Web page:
How is the rescue process in Michoacán going?

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Last Monday, Michoacán’s Commissioner for Security and Development, Alfredo Castillo, announced the apprehension of Manuel Mireles, former leader of the state’s self-defense groups. Meanwhile, in Uruapan, the federal government inaugurated the first stage of the Morelia-Uruapan highway and participated in the National Crusade Against Hunger, alongside interim Governor, Salvador Jara Guerrero. It would appear that, unlike the previous government, the current administration has implemented a strategy that goes beyond facing drug trafficking. But what are its results and implications?
Although there was a belief that solving the problem from the federal sector would return stability to Michoacán, the truth is that the state is still far from ending its security crisis. The number of legal complaints of violent crimes recorded during the period of January and April of this year was almost the same as it was last year. In addition, a good part of the pacifying process has concentrated in the city of Morelia rather than rural areas.
The lack of a proper police and judiciary force in Michoacán has allowed a discretionary use of specific self-defense groups as well as the apprehension of some organized crime leaders. Likewise, the cooptation of some armed forces into the newly created Rural Force has created a division within the self-defense groups that has currently enabled to control them but, at the same time, involves new stakeholders that fight for the monopoly of violence.
What has become clearer is that although the situation has been controlled for now, the reason why Michoacán remains is a red flag is because it cannot be envisioned as a sovereign state. The appointment of Commissioner Castillo represented a violation of the Constitution since the powers of the local Congress were overlooked and the hierarchy of the state and federal authorities was altered. Although the perception of progress remains, the state is further away from being able to address its own crisis.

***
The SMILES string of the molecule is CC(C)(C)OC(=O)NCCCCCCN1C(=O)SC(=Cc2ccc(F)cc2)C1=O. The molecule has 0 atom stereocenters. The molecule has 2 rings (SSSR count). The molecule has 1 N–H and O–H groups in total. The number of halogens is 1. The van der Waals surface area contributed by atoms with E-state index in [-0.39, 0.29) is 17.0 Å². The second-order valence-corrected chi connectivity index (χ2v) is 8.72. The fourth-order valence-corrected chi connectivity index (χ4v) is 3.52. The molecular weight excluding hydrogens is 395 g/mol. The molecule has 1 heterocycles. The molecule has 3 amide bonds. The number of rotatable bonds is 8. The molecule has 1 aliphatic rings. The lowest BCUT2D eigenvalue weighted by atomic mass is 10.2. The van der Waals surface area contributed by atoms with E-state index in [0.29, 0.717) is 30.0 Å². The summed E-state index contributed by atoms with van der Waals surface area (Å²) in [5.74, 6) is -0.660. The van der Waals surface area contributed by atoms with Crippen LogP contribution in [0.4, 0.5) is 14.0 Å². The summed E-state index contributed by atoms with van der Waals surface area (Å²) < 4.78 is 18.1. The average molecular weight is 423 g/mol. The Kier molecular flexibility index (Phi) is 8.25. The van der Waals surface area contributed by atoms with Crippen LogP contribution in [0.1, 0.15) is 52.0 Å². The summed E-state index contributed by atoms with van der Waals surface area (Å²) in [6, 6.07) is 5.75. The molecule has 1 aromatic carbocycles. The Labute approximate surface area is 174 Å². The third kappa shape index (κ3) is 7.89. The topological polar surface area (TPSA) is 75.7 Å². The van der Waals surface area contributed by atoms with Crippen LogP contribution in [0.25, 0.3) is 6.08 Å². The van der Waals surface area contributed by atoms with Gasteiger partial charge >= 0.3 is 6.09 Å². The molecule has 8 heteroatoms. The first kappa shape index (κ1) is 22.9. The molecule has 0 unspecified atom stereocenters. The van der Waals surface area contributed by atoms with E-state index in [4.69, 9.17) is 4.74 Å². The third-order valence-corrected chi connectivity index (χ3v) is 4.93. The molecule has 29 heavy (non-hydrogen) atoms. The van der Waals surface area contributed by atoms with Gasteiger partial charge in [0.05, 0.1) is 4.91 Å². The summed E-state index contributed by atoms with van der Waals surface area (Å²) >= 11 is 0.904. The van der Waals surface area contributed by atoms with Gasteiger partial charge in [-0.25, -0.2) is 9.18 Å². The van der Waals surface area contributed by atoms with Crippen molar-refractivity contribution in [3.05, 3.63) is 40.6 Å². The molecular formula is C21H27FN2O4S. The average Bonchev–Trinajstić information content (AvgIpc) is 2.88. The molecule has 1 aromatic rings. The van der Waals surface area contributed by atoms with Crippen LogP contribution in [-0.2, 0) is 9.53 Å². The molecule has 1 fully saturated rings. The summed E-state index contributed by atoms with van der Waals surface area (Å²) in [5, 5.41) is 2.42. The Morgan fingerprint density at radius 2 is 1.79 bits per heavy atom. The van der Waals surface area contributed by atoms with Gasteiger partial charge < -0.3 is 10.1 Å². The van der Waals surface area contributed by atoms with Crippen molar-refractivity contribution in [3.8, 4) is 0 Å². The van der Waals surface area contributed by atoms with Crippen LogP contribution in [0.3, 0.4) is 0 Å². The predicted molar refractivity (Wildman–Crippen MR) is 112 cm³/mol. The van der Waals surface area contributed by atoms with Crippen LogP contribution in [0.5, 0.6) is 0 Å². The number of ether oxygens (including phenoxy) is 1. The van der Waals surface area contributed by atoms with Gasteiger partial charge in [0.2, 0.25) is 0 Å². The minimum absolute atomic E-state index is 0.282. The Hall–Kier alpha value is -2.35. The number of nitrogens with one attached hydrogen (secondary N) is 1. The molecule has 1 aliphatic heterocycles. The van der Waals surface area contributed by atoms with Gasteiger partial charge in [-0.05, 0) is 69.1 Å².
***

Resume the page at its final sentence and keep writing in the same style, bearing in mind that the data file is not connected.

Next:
Finally, another risk is what will prevail in the end will be a political party vision rather than a State outlook. With the coming local elections next year, the federal government’s stance has focused on an overly political purpose by promoting a positive perception of the state. As a matter of fact, all of its efforts have been aimed into winning the election or minimizing its losses next year rather than building a sustainable basis of public security. If we assess the amount of resources – human capital, financial means as well as media coverage – that have been destined for tackling the situation in Michoacán, we should also ask ourselves what can be expected of entities such as Tamaulipas and the State of Mexico, where there is a climate of insecurity that has already surpassed the local government’s control. The country should watch be careful of not ending in the worst possible scenario: a government that has been centralized but is not able to address the corresponding issues.


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